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Medicare Advantage Evaluation Requires Transparent Claims Data

Transparent Medicare Advantage claims data is necessary in order to evaluate the program and provide insight into the entire Medicare system.

Medicare Advantage requires transparent claims data for analysis

Source: Thinkstock

By Thomas Beaton

- The growth of the Medicare Advantage (MA)  market requires the release of more claims data to evaluate the commercial and government impact of the program, according to a recent JAMA commentary from the Health Care Cost Institute, ProPublica, and the VA.

“Despite the important and increasing role of Medicare Advantage plans, there is fairly little insight into the relative value Medicare Advantage provides to beneficiaries or the funder, the US taxpayer,” the authors said, noting that MA beneficiaries account for a third of the entire Medicare population.

“This is attributable mainly to a lack of access to comprehensive claims or encounter-level data regarding the Medicare Advantage program for researchers, or even more aggregated information that could be made available to the general public.”

Some researchers have used HEDIS measures to attempt to compare Medicare Advantage to traditional Medicare, but many do not have enough data to conduct in-depth research. In 2013, CMS began to collect more detailed data about Medicare Advantage but decided to halt the release of public data in 2017.

The team argues that releasing Medicare Advantage payment rates would allow the government and taxpayers to form a better idea of how much payers charge for their plans.

The average per-enrollee government payment rate to MA plans was 104 percent of per person costs for traditional Medicare spending in 2017, the authors found. Better claims data may be able to help researchers find further overcharging within the MA program.

“Multiple audits have found that Medicare Advantage plans have overcharged the government by overstating the severity of the diagnoses of patients, and the Department of Justice continues to investigate allegations of medical upcoding against Medicare Advantage plans, although a federal judge did recently strike down a specific Department of Justice allegation,” the team said.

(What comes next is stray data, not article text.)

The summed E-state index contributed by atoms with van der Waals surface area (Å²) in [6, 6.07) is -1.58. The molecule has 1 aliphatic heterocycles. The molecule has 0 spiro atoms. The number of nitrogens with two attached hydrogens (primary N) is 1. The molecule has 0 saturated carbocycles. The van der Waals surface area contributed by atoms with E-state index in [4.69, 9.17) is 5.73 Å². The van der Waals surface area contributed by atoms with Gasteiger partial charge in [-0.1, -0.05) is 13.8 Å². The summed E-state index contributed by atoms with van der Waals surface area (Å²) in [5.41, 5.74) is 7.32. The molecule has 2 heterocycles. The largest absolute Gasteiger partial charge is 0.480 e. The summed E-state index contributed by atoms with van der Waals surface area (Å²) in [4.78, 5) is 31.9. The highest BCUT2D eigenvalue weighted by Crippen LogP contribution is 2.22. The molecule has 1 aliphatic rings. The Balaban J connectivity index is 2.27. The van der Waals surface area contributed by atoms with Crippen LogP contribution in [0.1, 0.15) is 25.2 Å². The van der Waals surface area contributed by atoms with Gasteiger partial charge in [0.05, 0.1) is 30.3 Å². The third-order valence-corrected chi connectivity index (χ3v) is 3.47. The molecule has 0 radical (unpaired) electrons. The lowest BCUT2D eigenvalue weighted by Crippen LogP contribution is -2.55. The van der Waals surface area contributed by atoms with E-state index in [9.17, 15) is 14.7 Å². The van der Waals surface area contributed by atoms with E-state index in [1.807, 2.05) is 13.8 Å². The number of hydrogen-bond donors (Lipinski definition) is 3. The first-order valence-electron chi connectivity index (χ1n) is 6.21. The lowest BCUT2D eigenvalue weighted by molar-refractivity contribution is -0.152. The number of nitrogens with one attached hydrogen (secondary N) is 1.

“Given the high stakes, the data should be subjected to evaluation by researchers and, to the extent it does not identify beneficiaries, public and media scrutiny.”

Access to MA claims data would also allow stakeholders to have a better idea of MA health plan quality instead of relying solely on HEDIS quality measures.

Medicare Advantage has been found to delivery higher quality preventive care and higher screening rates, but does not provide higher quality healthcare experiences for beneficiaries with severe illnesses, according to studies the team cited. Releasing MA data would allow analysts to gain more visibility into quality comparisons between Medicare and MA.

“The quality of Medicare Advantage relative to traditional Medicare cannot be thoroughly adjudicated with existing Medicare Advantage data because such data are not comprehensive with respect to all the care enrollees receive or as granular as traditional Medicare data,” the team added.

Releasing Medicare Advantage data would also allow stakeholders to understand how providers interact with and bill the MA program.

CMS offers publicly available data sheets containing information about how providers bill under regular Medicare, which helps stakeholders identify questionable billing practices. A similar dataset for Medicare Advantage could identify improper billing in states with extremely large MA populations.

“In Minnesota almost 60 percent of Medicare beneficiaries are enrolled in a MA plan, and in California and Florida more than 40 percent are enrolled in these plans,” the team said.

“The addition of Medicare Advantage data to these releases would provide more complete information about physicians’ interactions with the Medicare program and its beneficiaries and could permit researchers and the media to examine differences between practice patterns for patients in the two programs.

The team believes that the time is right to release more information on Medicare Advantage as the health system comes under increasing scrutiny from the public.

“Researchers, and subsequently, the media have done a notable job identifying the gaps and limitations of the data while underscoring the value of the data and creating important and meaningful research and reporting,” the team concluded.

“There is no compelling reason to think that the same cannot be accomplished for Medicare Advantage, if only the equivalent data were released.”

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